Blog Review: April 29

Autonomous racing; Earth Day engineering; cybersecurity and the military; FPGA verification effectiveness; PCB design, the quiz show; all about Pulse Code Modulation; ARM’s early years; solid state microwaves.


Start your engines. At the Western US Freescale Cup, ARM’s Sadanand Gulwadi had a front-row seat to the ingenuity displayed in autonomous model car racing.

From turning an abandoned factory into the world’s largest indoor farm to the millions invested in mining passing asteroids, Ansys’ Bill Vandermark celebrates a week of Earth Day with his top five picks to read.

“There is no Department of Defense solution to our cyber-security dilemmas,” says U.S. CyberCom chief in an analysis by Rambus’ Aharon Etengoff of the new threats facing military institutions.

In the latest installment of his functional verification study, Mentor’s Harry Foster focuses on the effectiveness of verification in terms of FPGA project schedule and bug escapes.

Don’t change that dial. Up next, Cadence’s Brian Fuller hosts the third episode of EDA’s premiere game show, “So You Think You’re an Expert.”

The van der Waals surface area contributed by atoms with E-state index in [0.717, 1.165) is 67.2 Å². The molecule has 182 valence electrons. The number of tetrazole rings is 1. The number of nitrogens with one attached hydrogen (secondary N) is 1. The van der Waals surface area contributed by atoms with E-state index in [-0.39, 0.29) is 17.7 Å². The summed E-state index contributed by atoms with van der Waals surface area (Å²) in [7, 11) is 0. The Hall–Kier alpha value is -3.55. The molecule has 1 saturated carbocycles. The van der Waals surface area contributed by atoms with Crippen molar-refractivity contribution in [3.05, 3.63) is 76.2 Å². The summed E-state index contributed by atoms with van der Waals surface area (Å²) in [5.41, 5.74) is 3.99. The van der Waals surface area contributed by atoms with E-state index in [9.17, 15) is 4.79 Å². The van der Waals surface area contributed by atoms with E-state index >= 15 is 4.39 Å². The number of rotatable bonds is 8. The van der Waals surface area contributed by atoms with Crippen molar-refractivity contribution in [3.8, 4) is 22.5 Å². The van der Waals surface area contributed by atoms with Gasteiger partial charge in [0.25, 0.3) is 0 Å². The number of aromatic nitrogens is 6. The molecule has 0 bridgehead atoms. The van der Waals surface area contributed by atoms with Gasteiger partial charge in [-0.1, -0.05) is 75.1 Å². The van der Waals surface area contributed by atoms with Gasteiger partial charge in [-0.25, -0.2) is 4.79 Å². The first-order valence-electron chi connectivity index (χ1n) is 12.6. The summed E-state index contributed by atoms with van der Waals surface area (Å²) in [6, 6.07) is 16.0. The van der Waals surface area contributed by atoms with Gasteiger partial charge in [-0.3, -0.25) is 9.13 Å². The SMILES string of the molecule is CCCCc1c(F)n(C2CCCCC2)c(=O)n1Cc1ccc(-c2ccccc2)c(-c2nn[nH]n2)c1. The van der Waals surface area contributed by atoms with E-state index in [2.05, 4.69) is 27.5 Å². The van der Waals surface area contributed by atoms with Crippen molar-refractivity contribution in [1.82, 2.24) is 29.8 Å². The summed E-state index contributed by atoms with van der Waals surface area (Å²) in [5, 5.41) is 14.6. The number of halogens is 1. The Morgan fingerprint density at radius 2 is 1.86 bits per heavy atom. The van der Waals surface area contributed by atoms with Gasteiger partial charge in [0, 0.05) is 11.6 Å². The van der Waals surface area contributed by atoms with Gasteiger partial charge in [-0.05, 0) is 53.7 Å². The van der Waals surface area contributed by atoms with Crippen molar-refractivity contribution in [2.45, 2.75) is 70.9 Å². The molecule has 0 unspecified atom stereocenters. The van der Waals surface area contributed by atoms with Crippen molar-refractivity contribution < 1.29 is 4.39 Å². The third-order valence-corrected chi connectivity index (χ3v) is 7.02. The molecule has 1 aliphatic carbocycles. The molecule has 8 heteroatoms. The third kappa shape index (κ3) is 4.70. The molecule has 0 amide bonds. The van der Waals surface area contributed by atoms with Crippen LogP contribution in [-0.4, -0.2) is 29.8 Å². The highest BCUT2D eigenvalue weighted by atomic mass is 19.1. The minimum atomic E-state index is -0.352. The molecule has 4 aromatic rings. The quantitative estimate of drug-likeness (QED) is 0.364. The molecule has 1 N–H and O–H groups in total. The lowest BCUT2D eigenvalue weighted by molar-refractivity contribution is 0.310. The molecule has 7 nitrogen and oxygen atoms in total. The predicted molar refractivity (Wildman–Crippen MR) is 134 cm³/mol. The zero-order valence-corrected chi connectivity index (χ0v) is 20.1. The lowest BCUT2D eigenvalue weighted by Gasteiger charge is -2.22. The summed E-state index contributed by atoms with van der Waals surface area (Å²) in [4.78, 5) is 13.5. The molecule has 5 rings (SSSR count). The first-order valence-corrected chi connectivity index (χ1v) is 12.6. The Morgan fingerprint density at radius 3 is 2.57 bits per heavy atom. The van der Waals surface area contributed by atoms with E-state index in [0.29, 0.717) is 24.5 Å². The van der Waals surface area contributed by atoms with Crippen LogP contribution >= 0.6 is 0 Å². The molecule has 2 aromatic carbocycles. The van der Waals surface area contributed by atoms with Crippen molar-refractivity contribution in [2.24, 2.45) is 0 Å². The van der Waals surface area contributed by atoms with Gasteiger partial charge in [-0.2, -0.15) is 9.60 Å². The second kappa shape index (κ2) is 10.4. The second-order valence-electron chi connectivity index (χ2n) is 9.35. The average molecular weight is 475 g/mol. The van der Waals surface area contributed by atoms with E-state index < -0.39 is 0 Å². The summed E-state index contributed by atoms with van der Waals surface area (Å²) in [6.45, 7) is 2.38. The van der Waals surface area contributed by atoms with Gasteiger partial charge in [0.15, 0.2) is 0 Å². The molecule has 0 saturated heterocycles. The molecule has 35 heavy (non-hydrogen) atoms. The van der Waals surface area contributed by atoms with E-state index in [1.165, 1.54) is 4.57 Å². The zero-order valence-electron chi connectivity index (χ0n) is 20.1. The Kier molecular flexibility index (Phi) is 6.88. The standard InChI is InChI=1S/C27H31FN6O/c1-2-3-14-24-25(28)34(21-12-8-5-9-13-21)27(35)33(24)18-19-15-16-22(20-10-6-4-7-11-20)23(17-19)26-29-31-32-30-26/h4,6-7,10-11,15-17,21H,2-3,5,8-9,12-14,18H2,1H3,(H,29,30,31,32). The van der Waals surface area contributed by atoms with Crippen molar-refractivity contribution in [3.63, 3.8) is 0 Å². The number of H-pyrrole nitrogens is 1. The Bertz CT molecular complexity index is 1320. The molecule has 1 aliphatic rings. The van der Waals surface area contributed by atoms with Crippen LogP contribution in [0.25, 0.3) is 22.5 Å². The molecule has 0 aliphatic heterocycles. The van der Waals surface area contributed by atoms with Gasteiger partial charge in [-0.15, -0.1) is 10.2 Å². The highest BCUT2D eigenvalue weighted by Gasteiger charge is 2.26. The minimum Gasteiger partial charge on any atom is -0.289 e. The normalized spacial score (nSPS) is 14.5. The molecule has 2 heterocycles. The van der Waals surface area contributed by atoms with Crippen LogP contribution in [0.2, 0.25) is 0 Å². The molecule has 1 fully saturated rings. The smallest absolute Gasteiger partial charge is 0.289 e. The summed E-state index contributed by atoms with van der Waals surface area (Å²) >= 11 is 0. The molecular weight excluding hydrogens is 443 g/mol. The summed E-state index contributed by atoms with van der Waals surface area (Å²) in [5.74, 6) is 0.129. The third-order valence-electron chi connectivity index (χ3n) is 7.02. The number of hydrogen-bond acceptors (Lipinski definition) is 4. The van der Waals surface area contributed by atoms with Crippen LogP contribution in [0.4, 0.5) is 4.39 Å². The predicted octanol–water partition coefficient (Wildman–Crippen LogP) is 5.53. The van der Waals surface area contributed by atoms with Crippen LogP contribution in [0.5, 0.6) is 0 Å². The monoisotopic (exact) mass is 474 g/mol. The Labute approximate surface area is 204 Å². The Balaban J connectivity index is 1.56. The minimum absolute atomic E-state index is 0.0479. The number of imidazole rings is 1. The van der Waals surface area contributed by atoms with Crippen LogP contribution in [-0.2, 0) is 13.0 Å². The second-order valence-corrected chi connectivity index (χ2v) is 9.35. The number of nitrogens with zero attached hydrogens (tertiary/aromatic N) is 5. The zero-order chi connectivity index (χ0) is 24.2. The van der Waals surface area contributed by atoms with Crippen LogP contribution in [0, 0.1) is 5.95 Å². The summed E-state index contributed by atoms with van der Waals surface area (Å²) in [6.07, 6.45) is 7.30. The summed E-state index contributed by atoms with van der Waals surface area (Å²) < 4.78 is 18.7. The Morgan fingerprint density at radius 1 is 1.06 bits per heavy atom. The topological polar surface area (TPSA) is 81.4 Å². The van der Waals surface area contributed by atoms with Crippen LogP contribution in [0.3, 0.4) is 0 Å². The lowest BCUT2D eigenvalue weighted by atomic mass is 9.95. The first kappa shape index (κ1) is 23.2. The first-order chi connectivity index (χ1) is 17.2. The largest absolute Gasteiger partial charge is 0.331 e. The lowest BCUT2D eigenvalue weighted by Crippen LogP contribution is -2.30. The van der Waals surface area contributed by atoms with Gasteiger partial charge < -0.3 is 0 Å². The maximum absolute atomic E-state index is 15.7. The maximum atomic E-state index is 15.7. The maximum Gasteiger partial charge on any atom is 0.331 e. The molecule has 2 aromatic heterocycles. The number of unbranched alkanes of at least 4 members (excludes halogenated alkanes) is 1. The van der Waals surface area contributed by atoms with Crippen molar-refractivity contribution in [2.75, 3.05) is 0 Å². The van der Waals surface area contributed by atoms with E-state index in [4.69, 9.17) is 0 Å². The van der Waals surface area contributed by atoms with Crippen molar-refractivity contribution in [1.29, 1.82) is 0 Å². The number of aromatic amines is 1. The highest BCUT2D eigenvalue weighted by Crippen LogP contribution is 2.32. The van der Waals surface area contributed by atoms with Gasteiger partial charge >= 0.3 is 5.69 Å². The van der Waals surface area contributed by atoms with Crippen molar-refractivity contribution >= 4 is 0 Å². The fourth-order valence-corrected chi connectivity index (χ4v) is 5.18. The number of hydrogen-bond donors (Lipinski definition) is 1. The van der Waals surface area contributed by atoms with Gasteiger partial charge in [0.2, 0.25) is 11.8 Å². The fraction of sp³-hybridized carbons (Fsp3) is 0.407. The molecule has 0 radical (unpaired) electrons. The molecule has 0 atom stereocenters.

Synopsys’ VIP Experts posted a blog that helps explain what Pulse Code Modulation (PCM) is all about and how to select the correct sampling rate and quantization bits for a given Signal to Noise ratio.

Interested in a bit of industry history? ARM’s Ben Walshe dives into the early years of Acorn and ARM. (For an idea of what might appear in his next installment, take a look at the acquisitions on ARM’s KC page.)

If you’re frustrated when a microwave doesn’t heat food properly, NXP’s Robin Wesson says forget the WWII-era magnetrons and go with solid-state RF for quick cooking needs.

For more good reads, check out the blogs featured in last week’s System-Level Design newsletter:

Editor in Chief Ed Sperling argues it’s time for the semiconductor industry to rethink what it’s trying to accomplish and for whom.

Technology Editor Brian Bailey contends that the sooner we recognize the free ride is over, the faster we will begin developing innovative chips.

Mentor Graphics’ Mathew Clark digs into the new LV324 standard, why it’s here and what it will do.

eSilicon’s Mike Gianfagna forecasts that more options and applications will provide a boost for the semiconductor industry.

Cadence’s Frank Schirrmeister observes the IoT needs to support a mix of sensors with secure, safe and dependable computing and communication, and all at the lowest possible power consumption.

Synopsys’ Tom De Schutter notes that device drivers for interface IP are non-trivial and they have to be ready early in the design cycle.

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